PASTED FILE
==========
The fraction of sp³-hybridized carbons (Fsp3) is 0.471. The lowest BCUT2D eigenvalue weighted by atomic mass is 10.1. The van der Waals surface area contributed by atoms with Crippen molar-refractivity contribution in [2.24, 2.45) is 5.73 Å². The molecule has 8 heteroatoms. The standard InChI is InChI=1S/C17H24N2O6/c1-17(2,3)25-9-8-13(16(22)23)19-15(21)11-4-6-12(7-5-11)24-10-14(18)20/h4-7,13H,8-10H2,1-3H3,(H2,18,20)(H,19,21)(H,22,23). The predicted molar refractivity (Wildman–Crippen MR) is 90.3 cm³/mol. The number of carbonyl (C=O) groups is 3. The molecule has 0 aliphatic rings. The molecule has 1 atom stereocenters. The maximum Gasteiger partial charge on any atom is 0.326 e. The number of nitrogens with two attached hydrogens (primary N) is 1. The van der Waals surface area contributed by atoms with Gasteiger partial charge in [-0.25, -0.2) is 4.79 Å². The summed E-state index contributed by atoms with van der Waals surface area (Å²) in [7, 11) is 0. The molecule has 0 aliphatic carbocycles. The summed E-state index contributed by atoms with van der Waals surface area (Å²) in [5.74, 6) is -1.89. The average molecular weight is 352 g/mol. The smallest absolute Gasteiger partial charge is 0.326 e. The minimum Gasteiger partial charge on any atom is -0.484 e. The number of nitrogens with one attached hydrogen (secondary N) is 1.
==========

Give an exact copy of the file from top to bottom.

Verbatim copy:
The fraction of sp³-hybridized carbons (Fsp3) is 0.471. The lowest BCUT2D eigenvalue weighted by atomic mass is 10.1. The van der Waals surface area contributed by atoms with Crippen molar-refractivity contribution in [2.24, 2.45) is 5.73 Å². The molecule has 8 heteroatoms. The standard InChI is InChI=1S/C17H24N2O6/c1-17(2,3)25-9-8-13(16(22)23)19-15(21)11-4-6-12(7-5-11)24-10-14(18)20/h4-7,13H,8-10H2,1-3H3,(H2,18,20)(H,19,21)(H,22,23). The predicted molar refractivity (Wildman–Crippen MR) is 90.3 cm³/mol. The number of carbonyl (C=O) groups is 3. The molecule has 0 aliphatic rings. The molecule has 1 atom stereocenters. The maximum Gasteiger partial charge on any atom is 0.326 e. The number of nitrogens with two attached hydrogens (primary N) is 1. The van der Waals surface area contributed by atoms with Gasteiger partial charge in [-0.25, -0.2) is 4.79 Å². The summed E-state index contributed by atoms with van der Waals surface area (Å²) in [7, 11) is 0. The molecule has 0 aliphatic carbocycles. The summed E-state index contributed by atoms with van der Waals surface area (Å²) in [5.74, 6) is -1.89. The average molecular weight is 352 g/mol. The smallest absolute Gasteiger partial charge is 0.326 e. The minimum Gasteiger partial charge on any atom is -0.484 e. The number of nitrogens with one attached hydrogen (secondary N) is 1.